The topology for the Galera cluster is a bit different. We will use stateless scaling mode with another technique to catch up with the current database state. The algorithm stages are as follows:

  1. Add a new node (stateless horizontal scaling).
  2. Before adding the new node to the cluster, preconfigure wsrep_cluster_name, wsrep_cluster_address, wsrep_node_address and wsrep_node_name.
  3. Add the new node to the cluster.
  4. Add the new node to ProxySQL but not for distribution.
  5. The cluster will automatically add a donor from the existing nodes. It will also do the State Snapshot Transfer from it to the new node.
  6. As the synchronization finishes, ProxySQL will include the node in the distribution of the requests.

Load Alerts- Default and Custom

Load alerts on the CloudSigma PaaS are meant to automatically detect and inform you when the resource usage has reached close to your specified limit. You have the capability of modifying default alerts based on your particular requirements. You can also add tracking for more conditions, for example, when a particular resource type is above/below the stated value (%) during a given time period:

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Any time a load alert is triggered, you will receive an email notification on your registered email about the application’s load change.

Anti-Affinity Rules

CloudSigma PaaS enables high availability and failover protection by creating all newly added containers of the same later at different physical hosts:

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Thus, if a replication topology comprises two nodes, each will be deployed on a different host, as seen above. This is done so that if one physical node fails, the database can continue to work on the other hosts without any downtime.

Automatic Handling of OOM Killer Events

There may be instances when your application runs out of memory. In such a case, there are two paths of resolution: either the OS crashes the entire system or it terminates the process that is consuming all the memory (which is the application in our case). The better option is for the app process to end as opposed to the OS crashing.

An OOM is an Out-Of-Memory Killer. It is the process that terminates the application to prevent the kernel from crashing. OOM Killers are important on the CloudSigma PaaS as it sacrifices the app for the kernel. In case the MariaDB process is terminated forcibly, a message will appear in the log file /var/log/messages to offer information on why the OOM killer was triggered.

If the OOM killer ends the MariaDB process, the CLoudSigma platform will automatically adjust the database configs, reducing the innodb_buffer_pool_size parameter by 10%. After that, the system will relaunch the container to restart operations. If such a scenario recurs, the autoconfiguration cycle will be repeated.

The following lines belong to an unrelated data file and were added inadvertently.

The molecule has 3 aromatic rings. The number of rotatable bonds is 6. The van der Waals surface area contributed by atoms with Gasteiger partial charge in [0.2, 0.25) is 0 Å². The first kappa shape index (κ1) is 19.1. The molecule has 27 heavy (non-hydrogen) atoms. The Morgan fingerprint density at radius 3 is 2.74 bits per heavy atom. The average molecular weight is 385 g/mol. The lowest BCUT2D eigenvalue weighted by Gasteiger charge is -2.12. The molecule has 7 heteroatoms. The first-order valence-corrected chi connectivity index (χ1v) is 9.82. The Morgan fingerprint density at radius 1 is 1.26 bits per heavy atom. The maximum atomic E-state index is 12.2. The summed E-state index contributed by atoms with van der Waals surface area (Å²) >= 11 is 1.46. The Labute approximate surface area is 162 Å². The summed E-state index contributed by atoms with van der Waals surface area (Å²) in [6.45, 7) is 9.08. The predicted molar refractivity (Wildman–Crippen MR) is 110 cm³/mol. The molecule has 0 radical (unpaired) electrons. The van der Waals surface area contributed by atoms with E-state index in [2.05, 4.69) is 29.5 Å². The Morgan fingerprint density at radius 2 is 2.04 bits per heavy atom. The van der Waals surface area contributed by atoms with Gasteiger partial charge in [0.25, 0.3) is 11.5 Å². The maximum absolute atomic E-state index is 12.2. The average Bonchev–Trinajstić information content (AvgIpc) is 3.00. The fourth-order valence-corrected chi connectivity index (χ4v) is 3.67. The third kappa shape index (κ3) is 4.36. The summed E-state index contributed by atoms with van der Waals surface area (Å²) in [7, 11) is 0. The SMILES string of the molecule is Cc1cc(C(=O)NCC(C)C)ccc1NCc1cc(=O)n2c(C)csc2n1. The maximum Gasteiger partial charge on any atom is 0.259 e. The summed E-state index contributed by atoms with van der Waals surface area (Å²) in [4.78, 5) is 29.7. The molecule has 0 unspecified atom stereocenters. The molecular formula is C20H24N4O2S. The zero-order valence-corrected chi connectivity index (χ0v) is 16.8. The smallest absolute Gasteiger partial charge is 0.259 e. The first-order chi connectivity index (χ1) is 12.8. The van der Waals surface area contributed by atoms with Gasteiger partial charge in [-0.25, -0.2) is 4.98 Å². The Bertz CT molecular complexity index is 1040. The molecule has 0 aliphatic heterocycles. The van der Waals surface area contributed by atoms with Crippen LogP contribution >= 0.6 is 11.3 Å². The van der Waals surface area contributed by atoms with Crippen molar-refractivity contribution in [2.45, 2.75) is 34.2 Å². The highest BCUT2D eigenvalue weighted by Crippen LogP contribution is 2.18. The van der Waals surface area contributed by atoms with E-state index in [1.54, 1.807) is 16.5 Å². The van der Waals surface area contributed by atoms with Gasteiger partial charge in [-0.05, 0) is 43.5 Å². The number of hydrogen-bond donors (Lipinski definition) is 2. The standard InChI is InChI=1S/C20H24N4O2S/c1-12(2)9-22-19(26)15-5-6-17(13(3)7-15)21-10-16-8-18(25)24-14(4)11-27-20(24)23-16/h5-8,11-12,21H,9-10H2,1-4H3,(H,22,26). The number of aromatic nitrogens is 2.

It is possible for the user to customize the environment variables and modify system behavior in regards to OOM kill scenarios:

  • JELASTIC_AUTOCONFIG

Enables/disables (true/false) CloudSigma PaaS autoconfiguration.

  • OOM_DETECTION_DELTA

Sets the time interval for CloudSigma PaaS to analyze the /var/log/messages log after service restarts to determine if the OOM killer caused it. By default, this is set to two seconds.

  • OOM_ADJUSTMENT

Defines a value in %, MB, GB that the current innodb_buffer_pool_size parameter should be reduced after each restart caused by the OOM killer. It is set to 10% by default.

  • MAC_OOM_REDUCE_CYCLES

Configures a maximum number of cycles for innodb_buffer_pool_size reduction. It is set to 5 times by default.

You can see these variables as follows:

This guide has familiarised you with some of the most important specifics regarding MariaDB hosting on the CloudSigma PaaS platform. MariaDB-as-a-service on the CloudSigma PaaS serves to make database management as easy and non-time consuming as possible for its users. Not to mention, the high availability and cluster reliability bring the added bonus of almost no downtime to your application or website. If you would like to give it a try, head over here to get a free trial of one of the best PaaS platforms currently available, or contact us if you have any queries. 

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About Zhenya Mocheva

Zhenya is a Digital Marketing Expert at CloudSigma, focusing on brand strategy, social media marketing and digital marketing campaigns. She is passionate about the continuous innovation within the digital environment and the endless growth opportunities that inbound marketing brings.